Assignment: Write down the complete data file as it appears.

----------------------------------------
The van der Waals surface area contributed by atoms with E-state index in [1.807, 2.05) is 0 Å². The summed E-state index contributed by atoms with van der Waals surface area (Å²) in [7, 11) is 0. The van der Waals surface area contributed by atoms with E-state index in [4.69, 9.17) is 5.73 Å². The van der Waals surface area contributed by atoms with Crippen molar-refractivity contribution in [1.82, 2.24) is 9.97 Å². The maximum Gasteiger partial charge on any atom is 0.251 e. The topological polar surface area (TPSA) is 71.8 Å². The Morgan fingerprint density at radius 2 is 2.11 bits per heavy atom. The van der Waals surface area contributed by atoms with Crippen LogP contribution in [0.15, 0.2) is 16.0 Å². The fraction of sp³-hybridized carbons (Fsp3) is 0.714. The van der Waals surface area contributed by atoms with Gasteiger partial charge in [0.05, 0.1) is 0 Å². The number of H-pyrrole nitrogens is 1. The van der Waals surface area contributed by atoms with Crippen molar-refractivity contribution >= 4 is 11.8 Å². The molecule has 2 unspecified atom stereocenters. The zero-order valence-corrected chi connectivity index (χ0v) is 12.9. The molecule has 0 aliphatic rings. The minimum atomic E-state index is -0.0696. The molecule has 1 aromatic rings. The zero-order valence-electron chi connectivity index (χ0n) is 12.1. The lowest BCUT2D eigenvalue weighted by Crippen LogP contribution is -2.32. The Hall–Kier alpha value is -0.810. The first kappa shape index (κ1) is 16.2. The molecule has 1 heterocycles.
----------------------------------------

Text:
The van der Waals surface area contributed by atoms with E-state index in [1.807, 2.05) is 0 Å². The summed E-state index contributed by atoms with van der Waals surface area (Å²) in [7, 11) is 0. The van der Waals surface area contributed by atoms with E-state index in [4.69, 9.17) is 5.73 Å². The van der Waals surface area contributed by atoms with Crippen molar-refractivity contribution in [1.82, 2.24) is 9.97 Å². The maximum Gasteiger partial charge on any atom is 0.251 e. The topological polar surface area (TPSA) is 71.8 Å². The Morgan fingerprint density at radius 2 is 2.11 bits per heavy atom. The van der Waals surface area contributed by atoms with Crippen LogP contribution in [0.15, 0.2) is 16.0 Å². The fraction of sp³-hybridized carbons (Fsp3) is 0.714. The van der Waals surface area contributed by atoms with Gasteiger partial charge in [0.05, 0.1) is 0 Å². The number of H-pyrrole nitrogens is 1. The van der Waals surface area contributed by atoms with Crippen molar-refractivity contribution >= 4 is 11.8 Å². The molecule has 2 unspecified atom stereocenters. The zero-order valence-corrected chi connectivity index (χ0v) is 12.9. The molecule has 0 aliphatic rings. The minimum atomic E-state index is -0.0696. The molecule has 1 aromatic rings. The zero-order valence-electron chi connectivity index (χ0n) is 12.1. The lowest BCUT2D eigenvalue weighted by Crippen LogP contribution is -2.32. The Hall–Kier alpha value is -0.810. The first kappa shape index (κ1) is 16.2. The molecule has 1 heterocycles.